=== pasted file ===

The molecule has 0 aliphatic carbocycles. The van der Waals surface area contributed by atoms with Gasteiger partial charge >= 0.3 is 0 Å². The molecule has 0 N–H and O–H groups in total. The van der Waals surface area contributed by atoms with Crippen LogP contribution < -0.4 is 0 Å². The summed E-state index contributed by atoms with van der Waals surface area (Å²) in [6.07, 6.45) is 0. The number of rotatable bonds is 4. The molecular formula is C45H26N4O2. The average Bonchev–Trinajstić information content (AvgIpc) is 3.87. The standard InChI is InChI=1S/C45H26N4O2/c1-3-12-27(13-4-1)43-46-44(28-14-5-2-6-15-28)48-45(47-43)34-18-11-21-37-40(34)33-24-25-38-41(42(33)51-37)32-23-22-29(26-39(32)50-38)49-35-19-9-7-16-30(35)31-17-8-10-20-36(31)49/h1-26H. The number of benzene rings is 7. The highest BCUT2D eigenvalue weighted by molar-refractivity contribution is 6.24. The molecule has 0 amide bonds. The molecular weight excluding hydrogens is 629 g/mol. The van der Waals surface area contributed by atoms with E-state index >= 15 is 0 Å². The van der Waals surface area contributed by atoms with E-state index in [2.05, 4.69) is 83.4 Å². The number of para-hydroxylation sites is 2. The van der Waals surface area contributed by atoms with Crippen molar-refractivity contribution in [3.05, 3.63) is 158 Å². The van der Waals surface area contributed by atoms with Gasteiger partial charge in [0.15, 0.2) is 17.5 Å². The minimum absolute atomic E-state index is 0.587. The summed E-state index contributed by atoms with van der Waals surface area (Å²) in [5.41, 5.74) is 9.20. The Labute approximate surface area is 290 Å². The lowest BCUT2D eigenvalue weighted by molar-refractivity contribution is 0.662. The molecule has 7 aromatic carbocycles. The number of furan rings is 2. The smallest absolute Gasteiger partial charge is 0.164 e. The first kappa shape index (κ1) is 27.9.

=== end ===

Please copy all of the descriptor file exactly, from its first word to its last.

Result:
The molecule has 0 aliphatic carbocycles. The van der Waals surface area contributed by atoms with Gasteiger partial charge >= 0.3 is 0 Å². The molecule has 0 N–H and O–H groups in total. The van der Waals surface area contributed by atoms with Crippen LogP contribution < -0.4 is 0 Å². The summed E-state index contributed by atoms with van der Waals surface area (Å²) in [6.07, 6.45) is 0. The number of rotatable bonds is 4. The molecular formula is C45H26N4O2. The average Bonchev–Trinajstić information content (AvgIpc) is 3.87. The standard InChI is InChI=1S/C45H26N4O2/c1-3-12-27(13-4-1)43-46-44(28-14-5-2-6-15-28)48-45(47-43)34-18-11-21-37-40(34)33-24-25-38-41(42(33)51-37)32-23-22-29(26-39(32)50-38)49-35-19-9-7-16-30(35)31-17-8-10-20-36(31)49/h1-26H. The number of benzene rings is 7. The highest BCUT2D eigenvalue weighted by molar-refractivity contribution is 6.24. The molecule has 0 amide bonds. The molecular weight excluding hydrogens is 629 g/mol. The van der Waals surface area contributed by atoms with E-state index >= 15 is 0 Å². The van der Waals surface area contributed by atoms with E-state index in [2.05, 4.69) is 83.4 Å². The number of para-hydroxylation sites is 2. The van der Waals surface area contributed by atoms with Crippen molar-refractivity contribution in [3.05, 3.63) is 158 Å². The van der Waals surface area contributed by atoms with Gasteiger partial charge in [0.15, 0.2) is 17.5 Å². The minimum absolute atomic E-state index is 0.587. The summed E-state index contributed by atoms with van der Waals surface area (Å²) in [5.41, 5.74) is 9.20. The Labute approximate surface area is 290 Å². The lowest BCUT2D eigenvalue weighted by molar-refractivity contribution is 0.662. The molecule has 7 aromatic carbocycles. The number of furan rings is 2. The smallest absolute Gasteiger partial charge is 0.164 e. The first kappa shape index (κ1) is 27.9.